Verdad’s moment of truth
The dressing room is ready. A gold armchair is draped with gloves, long and short, in leather and fishnet, magenta and mustard. A coffee table is stacked with fedoras that look as if they were snatched from the set of “Casablanca.” Nearby, rows of fantastical cloth flowers in red, purple, black and brown lie in neat rows, waiting to be pinned on lapels. Eighteen pairs of diva shoes line the baseboards, with heels so high and sharp they could serve as deadly weapons in the hands of the right woman.
It’s Monday morning, the beginning of Los Angeles Fashion Week. In designer Louis Verdad’s studio on London Street, in a very Latino section of Silver Lake, models are arriving for fittings, one an hour. Verdad, a short man with a soul patch and a baby face, rushes from room to room, pins in his mouth, cellphone ringing in his apron. A producer, a stylist, a pattern cutter, an intern, a reporter and a photographer trail behind him, trying to keep up.
Model Brandise Danesewich teeters by in a gorgeous sheath of a dress made of a woolly purple and brown plaid that looks like it was cut from your grandfather’s favorite old suit. A crazy fishtail of a ruffle swishes out behind.
“Ven. Ven,” Verdad says, endlessly going back and forth between English and Spanish.
This, he explains, will be the season of the sexy tweeds. He drags his guest to a rack of clothes and pulls out dresses, pants, ponchos, jackets. Boucles, wools, plaids. He holds up a floor-length evening dress, swirling with ruffles. “I am using plaids in a very different way. It’s like a blanket, almost.”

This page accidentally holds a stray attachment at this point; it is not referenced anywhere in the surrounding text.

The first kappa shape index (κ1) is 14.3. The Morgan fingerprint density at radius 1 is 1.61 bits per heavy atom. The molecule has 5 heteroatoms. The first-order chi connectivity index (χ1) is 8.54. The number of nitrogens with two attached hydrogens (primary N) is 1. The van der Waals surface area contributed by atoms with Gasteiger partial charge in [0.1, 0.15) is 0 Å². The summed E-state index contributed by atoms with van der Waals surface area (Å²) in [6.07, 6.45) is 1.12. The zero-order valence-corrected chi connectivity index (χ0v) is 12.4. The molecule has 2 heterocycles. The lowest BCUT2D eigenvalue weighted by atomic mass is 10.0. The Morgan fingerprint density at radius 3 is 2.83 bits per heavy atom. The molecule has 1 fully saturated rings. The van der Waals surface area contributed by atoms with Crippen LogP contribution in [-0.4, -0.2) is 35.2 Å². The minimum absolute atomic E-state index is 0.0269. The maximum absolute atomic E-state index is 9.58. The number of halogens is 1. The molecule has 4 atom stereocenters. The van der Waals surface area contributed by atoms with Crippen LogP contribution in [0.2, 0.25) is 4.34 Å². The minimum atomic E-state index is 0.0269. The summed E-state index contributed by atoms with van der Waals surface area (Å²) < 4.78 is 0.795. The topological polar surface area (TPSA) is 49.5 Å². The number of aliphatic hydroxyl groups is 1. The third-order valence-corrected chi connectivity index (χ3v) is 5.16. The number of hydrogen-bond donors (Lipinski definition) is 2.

Verdad’s clothes are sexy, commanding. Their tailored looks and traditionally male fabrics allude to authority figures, but the cuts are supremely feminine, all curves and ruffles. If a diva/dominatrix were looking for a designer, Verdad would be it. “I want to dress women who have power. She could be a housewife, or president. I glorify women. That is the reason we are here. My clothes empower women. To me, that is one of my biggest rewards.”
Louis Verdad, 37, established his own label two years ago. He had his first independent show last fall. But suddenly he is the name on everybody’s lips. He feels like an inevitable hybrid, who could have emerged only from the disparate influences that clash in this multicultural metropolis. He was born in Chicago, raised in Guanajuato, Mexico, and returned to America to pursue his dreams. His tailored, feminine styles evoke ‘40s movie star glamour, with a romantic Spanish twist.
He has dressed Cate Blanchett, Jennifer Garner, Sarah Jessica Parker and J.Lo. Madonna wore a Louis Verdad tux to the 2003 MTV Awards (the night she kissed Britney Spears). Fashion shark Joan Rivers pronounced Maria Bello one of the best-dressed women of the evening when she wore Verdad’s sultry cream satin column gown to the Golden Globes in February. After Verdad’s show last fall in Los Angeles, Anna Wintour, editor of Vogue and high priestess of fashion who has the ability to make or break careers, bestowed her mark of approval. She summoned him for a private meeting. You have talent, he said she told him. You will have a big career.
His ready-to-wear line is sold at Saks Fifth Avenue, Henri Bendel, Nordstrom and a host of other boutiques nationwide. He or his fashions have been featured in nearly a dozen magazines in the last few months, from Cosmopolitan, Elle, Harper’s Bazaar, InStyle and GQ to Flaunt, People and German Vogue. His much-anticipated show on Friday is the finale for L.A. Fashion Week.
Still, he has yet to show in New York, Paris or Milan. He may be the new boy wonder, but his show in many ways will be a test. This time, everyone is watching.